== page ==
South D'Aguilar National Park's Best Little Known Hike
Mermaid Mountain in South D'Aguilar National Park is a little known hiking destination with a great lookout overlooking Lake Manchester. This mostly unsigned walk along forest and fire trails can be reached from a number of different starting points. Below is information for the short 12 km walk.
Mermaid Mountain is a little known hiking destination on Brisbane's doorstep
Mermaid Mountain has an elevation of 481 metres, and the hike will go up 421 metres. South D'Aguilar National Park is crisscrossed with forest and fire trails, meaning you can hike to the mountain from several starting points, including Lake Manchester and Gold Creek Reservoir, both about 20 kms return, or take the shorter but steeper route described here, which is just over 12 kms return.
To get to the start of the hike, put 371 Lake Manchester Road into your GPS. This will take you to a car park on the side of the road, but go maybe 100 metres further and you will find the gate where the hike starts. To help you identify that you are in the right spot, on the opposite side of the road is another gate where you can see a couple of picnic tables and 2 water tanks.
The hike follows fire and forest trails. I have been trying to find a complete map of these, but not even the topographical maps from QTOPO properly mark these. The best guide I have found so far is using google maps. When you look at the satellite view you will be able to see both the labelled trails and the unlabeled trails. Unfortunately, Google Maps will give you the wrong location if you search for Mermaid Mountain, but it will also show you the peak clearly labelled.
South D'Aguilar National Park was previously Brisbane Forest Park, and as a forest park, it was crisscrossed by access roads and fire trails. There are is a lot of paths you can hike, but the lack of signs on the trails means that it is easy to get lost and you can end up walking for hours down the wrong track. With a large number of different trails and junctions, there is no reasonable way for me to reliably describe every twist and turn of the walk, so this is a walk for experienced and prepared walkers.
There are many unsigned intersections and junctions on the trail
However with a map, compass or even just a map downloaded on your phone, it is easy enough. Essentially you want to follow the trails until you get to Mermaid Mountain Break and then follow that to the top. The trail we followed lead us up a long steep section. This is a little challenging, and especially coming down you will want hiking poles or at least pick up a nice sturdy walking stick from the many fallen branches by the path.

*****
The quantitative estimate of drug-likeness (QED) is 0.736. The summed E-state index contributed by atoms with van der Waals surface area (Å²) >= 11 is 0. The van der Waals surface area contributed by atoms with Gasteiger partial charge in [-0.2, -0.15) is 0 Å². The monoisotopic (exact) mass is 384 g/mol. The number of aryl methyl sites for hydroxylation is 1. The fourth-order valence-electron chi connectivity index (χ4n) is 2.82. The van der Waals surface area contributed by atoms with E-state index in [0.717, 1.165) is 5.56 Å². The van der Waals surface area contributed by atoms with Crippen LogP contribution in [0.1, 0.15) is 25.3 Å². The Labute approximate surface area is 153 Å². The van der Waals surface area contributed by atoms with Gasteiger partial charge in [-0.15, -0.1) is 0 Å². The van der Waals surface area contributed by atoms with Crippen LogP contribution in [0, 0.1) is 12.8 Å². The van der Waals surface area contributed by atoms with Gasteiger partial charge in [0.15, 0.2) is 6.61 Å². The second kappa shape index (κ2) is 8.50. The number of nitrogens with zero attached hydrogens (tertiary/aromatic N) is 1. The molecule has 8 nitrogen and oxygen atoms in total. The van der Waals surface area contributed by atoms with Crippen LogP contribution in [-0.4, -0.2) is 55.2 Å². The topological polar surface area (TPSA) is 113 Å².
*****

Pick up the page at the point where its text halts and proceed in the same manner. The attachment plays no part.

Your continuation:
As you follow Mermaid Mountain Break you will see glimpses of Lake Manchester through the trees to your left and then the break will pass on the right side of the peak. You will see a trail heading up which you can follow to the lookout.
The main view from here is Lake Manchester and the surrounding bushland areas. When following the fire and forest trails around South D'Aguilar National Park, it is very rare to find such a great view.
As said before, there are alternative routes. To return we heading along the ridge of the Mermaid Mountain roughly in the direction that we came from and returned to the trail. We decided to try an alternative route so that we could take a less steep path back. Unfortunately, while it is possible, this route ends up passing through private land. In our defence, there was no sign specifying that we were entering private land, though there was a sign saying that we were about to enter an area with cattle. When we reached the end of this trail we found a sign warning us against trespassing.
Also, this path through the farm was very open with few trees, which made hiking this path hot in the middle of the day and it ends at the road about 2 kms from where you parked your car. So it is a much better option to do this hike as a return hike even though it means making your way down the steep path.
Take the wrong route you end trespassing on exposed farmland
Overall, Mermaid Mountain is one of those little known hikes in Brisbane that can be hiked by a number of different routes. The many interconnecting trails and lack of trail markers mean that, while not difficult, it is best done by prepared bushwalkers. The view from the top of Mermaid Mountain makes any effort worth it.
Thanks for a very informative blog. We wanted to go on hike on Mermaid mountain for a long time and planning to do 12km as per your blog. Can you please suggest if it's ok to take our almost 6 years (in July) old daughter with us? She does walking with us and had done 8 km (bit steep) hike in Conway National Park Trail in Airlie Beach. She has also done other walks in D'Aguilar.Please let me know. Thanks & regards, Anant